I love watching people struggle. Maybe that’s why I love reality TV so much; it’s essentially just watching ordinary people suffer in a variety of ways, and they always hype up the drama to the point where even the purest sort is addicted to the pain and torment. Delicious.
Of course, I won’t say I’m *entirely* on board with the ethos of The Great Australian Trade-Off. People are way too nice to each other, and there’s not nearly enough animosity between the contestants. In fact…I don’t think I’ve seen any at all. Shameful. Still, the challenges are intense enough. It was Marine Week in the trade-off tent, which proved to be enough of a disaster since not a single one of the tradies had even *touched* a piece of boating equipment before. The Fix it Round had them working with a Melbourne technician for outboard motor repairs. Most rolled up their sleeves and did their best, but a couple were in tears by the end. Seriously, some of those outboard motors actually looked worse by the time they were finished, thus proving why you get a trained professional to do this stuff and not amateurs. Jeremy and Grace were the only tradies to get their motor working- for a few seconds, at least- and there was Josie at the back, crying rivers of tears at the stress of it all while the goofy comedy hosts tried to comfort her. That was probably my favourite part.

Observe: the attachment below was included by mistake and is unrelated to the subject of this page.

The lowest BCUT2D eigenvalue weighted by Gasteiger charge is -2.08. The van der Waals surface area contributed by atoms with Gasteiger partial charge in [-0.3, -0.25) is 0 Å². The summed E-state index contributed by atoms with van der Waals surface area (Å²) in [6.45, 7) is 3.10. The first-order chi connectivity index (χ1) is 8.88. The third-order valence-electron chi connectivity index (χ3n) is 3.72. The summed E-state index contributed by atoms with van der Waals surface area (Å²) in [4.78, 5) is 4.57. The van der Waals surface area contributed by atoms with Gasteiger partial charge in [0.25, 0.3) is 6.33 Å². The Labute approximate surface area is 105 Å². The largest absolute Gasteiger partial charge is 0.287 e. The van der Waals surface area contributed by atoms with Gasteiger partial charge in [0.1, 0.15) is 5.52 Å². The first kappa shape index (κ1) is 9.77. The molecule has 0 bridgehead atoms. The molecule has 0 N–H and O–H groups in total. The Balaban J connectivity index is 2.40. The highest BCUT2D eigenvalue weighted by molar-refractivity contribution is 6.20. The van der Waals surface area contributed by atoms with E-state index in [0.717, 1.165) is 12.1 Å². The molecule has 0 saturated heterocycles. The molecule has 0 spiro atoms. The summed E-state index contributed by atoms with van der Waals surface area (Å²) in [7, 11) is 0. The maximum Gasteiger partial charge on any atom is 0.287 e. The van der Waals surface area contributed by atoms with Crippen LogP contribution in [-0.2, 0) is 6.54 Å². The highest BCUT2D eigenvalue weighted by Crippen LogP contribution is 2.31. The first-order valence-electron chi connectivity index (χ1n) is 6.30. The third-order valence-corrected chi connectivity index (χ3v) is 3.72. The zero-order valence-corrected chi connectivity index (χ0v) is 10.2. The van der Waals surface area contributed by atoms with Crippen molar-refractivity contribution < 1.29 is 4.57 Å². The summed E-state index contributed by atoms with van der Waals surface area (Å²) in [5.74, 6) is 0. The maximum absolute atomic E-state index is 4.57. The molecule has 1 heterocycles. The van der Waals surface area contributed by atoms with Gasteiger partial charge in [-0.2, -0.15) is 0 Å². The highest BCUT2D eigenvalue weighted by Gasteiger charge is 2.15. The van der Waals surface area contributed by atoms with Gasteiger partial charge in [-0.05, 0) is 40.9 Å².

Then in the Troubleshooting Round they had to diagnose a problem with an anchor winch, which NONE of them managed. Not even Ryan, who usually nails that part. The judges tried to be nice, as per usual, but even they couldn’t hide how disappointed they were. Then came the Innovation Round, where they had to cobble together boat motors from spare parts. That was slightly better on all counts…sadly. If I had to guess, Melbourne’s highly-rated outboard motor services will be eyeing William after this episode, since he at least handled it all with a cool head and his innovation motor worked pretty well. Too much positivity, though. I really hope there’s behind-the-scenes drama to tuck into later.